January 12, 2007 by Joseph Krohn
Thirty-six years of suffering a guilty conscience finally proved too much for a German man who shoplifted from a small store while on vacation in Norway in 1970. Seeking to make amends, he sent a cheque for the equivalent of C$380 to the small mountain town of Lom, and asked them to find the shopkeeper, Mayor Simen Bjoergen said on the town’s website Thursday.
“For many years, my conscience has bothered me. With the enclosed cheque, I hope to free myself from that and request your help,” wrote the German, whose name was not released. “I would also like to ask for forgiveness for the wrong I did so long ago.” In the letter, the man said he had been travelling in Scandinavia with his young brother and girlfriend, now his wife, when they stopped in Lom, a town of about 2,300 people 250 kilometres north of Oslo. He said he shoplifted about 40 German marks or the equivalent of C$30 worth of items from a local store, which he recalled only as “a souvenir shop with a big parking lot.” He asked Bjoergen to find the shop owner and give him the cheque, and if that was not possible to use the money for a good cause.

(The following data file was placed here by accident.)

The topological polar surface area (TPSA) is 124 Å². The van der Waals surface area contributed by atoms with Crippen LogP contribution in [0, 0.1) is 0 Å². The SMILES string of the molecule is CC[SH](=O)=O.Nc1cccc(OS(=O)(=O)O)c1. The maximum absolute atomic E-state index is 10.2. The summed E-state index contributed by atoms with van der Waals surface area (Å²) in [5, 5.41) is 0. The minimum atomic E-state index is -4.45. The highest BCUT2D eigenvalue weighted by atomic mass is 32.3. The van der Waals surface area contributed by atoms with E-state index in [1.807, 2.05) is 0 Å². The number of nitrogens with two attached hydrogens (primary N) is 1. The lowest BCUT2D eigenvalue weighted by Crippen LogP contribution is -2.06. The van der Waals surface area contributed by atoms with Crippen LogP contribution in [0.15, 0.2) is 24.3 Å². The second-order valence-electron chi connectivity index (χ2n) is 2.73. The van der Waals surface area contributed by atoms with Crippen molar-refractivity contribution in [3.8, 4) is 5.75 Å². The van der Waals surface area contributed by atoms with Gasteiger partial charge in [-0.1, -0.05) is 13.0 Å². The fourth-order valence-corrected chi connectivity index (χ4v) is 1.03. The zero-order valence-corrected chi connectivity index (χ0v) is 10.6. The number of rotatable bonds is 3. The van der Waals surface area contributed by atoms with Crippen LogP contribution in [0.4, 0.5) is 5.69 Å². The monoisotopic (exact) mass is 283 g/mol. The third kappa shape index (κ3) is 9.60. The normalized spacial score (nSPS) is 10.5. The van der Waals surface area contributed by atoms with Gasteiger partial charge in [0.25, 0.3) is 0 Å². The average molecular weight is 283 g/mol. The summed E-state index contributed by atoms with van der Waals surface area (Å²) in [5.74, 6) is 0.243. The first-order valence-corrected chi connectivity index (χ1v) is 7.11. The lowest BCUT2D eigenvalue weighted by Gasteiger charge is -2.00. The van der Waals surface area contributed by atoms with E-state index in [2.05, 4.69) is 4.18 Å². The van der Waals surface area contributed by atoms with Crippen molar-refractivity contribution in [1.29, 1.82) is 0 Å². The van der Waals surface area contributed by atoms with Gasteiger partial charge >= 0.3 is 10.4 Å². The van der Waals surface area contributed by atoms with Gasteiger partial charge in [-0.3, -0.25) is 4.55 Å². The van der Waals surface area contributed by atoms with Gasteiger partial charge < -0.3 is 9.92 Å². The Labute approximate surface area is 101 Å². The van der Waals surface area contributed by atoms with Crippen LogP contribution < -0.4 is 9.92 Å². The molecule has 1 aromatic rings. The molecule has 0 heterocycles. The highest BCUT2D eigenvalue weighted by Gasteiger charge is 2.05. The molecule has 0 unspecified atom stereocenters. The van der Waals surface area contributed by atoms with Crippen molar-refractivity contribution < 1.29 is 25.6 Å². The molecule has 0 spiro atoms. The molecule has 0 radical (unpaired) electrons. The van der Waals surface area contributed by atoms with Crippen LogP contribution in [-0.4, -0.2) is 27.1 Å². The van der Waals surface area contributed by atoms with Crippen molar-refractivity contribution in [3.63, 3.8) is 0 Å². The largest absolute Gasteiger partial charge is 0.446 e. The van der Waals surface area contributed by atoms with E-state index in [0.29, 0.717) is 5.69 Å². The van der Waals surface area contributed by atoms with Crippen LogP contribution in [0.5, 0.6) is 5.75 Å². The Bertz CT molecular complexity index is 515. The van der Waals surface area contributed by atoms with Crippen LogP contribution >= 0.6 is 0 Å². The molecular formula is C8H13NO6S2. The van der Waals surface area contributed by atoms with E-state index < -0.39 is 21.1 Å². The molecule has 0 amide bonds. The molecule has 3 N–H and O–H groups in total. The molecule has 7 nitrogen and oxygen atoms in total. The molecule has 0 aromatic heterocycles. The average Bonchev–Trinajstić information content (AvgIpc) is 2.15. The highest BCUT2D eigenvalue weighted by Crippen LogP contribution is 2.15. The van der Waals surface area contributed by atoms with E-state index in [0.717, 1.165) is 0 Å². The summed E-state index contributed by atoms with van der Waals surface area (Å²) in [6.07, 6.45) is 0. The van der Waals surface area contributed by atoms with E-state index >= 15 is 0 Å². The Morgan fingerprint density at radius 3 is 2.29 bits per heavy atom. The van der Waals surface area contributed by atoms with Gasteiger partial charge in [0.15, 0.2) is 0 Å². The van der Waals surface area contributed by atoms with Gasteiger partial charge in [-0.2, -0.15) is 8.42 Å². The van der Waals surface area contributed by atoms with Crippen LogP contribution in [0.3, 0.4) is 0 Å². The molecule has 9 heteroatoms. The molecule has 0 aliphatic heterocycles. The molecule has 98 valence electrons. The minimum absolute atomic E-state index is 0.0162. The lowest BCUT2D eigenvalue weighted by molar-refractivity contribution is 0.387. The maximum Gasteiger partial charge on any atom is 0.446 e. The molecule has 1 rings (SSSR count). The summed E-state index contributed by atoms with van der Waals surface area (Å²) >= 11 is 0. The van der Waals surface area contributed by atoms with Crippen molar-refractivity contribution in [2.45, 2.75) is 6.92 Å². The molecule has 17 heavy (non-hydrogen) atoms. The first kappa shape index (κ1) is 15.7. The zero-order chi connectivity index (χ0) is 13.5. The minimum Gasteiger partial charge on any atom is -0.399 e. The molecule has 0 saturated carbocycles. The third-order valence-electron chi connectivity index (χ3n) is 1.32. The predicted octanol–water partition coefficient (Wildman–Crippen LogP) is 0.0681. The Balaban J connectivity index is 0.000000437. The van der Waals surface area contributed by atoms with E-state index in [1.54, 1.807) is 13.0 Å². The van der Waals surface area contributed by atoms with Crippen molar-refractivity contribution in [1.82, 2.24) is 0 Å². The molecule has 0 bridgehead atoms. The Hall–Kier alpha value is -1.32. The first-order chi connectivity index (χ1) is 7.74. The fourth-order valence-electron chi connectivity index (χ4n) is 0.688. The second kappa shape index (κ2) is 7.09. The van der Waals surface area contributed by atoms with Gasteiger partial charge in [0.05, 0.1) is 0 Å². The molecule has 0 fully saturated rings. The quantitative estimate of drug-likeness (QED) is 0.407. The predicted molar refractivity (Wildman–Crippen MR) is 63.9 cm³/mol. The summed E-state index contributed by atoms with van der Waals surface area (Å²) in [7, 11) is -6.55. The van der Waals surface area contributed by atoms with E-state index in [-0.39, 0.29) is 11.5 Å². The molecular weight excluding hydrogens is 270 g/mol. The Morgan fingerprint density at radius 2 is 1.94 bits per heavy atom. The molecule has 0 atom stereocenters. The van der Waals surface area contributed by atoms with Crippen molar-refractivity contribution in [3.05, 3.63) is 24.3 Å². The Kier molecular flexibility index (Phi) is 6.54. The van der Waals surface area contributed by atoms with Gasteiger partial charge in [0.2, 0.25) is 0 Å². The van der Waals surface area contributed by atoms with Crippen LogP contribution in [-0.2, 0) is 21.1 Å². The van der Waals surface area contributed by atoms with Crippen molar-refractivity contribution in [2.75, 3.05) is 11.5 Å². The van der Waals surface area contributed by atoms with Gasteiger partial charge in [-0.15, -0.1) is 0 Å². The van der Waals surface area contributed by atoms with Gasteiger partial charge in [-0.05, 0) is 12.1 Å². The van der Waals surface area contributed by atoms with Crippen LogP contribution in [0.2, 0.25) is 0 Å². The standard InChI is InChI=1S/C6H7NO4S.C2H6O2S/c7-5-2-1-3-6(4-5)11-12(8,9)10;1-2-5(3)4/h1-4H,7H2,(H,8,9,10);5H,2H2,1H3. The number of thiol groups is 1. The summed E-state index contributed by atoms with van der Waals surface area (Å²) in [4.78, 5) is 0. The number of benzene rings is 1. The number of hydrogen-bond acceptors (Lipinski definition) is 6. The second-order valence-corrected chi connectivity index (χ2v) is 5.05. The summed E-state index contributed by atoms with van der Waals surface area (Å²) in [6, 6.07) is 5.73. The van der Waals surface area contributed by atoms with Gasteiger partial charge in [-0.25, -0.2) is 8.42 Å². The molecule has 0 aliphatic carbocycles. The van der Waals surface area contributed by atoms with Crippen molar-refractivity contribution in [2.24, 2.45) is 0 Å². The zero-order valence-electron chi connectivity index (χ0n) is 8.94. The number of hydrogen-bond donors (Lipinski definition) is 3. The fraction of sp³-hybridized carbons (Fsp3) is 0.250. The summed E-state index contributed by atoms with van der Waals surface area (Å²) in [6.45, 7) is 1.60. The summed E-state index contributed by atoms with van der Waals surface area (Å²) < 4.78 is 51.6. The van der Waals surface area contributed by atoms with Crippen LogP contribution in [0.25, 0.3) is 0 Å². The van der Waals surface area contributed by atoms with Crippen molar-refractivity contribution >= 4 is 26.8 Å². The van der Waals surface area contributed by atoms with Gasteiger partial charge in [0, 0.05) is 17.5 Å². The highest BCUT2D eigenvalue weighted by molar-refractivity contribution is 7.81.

Bjoergen finally found retired 78-year-old shop owner Gabriel Lund, who owned the Fjoset gift shop in 1970, and gave him the cheque. In a letter to the German, the Mayor said Lund asked him to say “that he forgives you” and that he had given the money to the local retirement home to do something nice for its residents.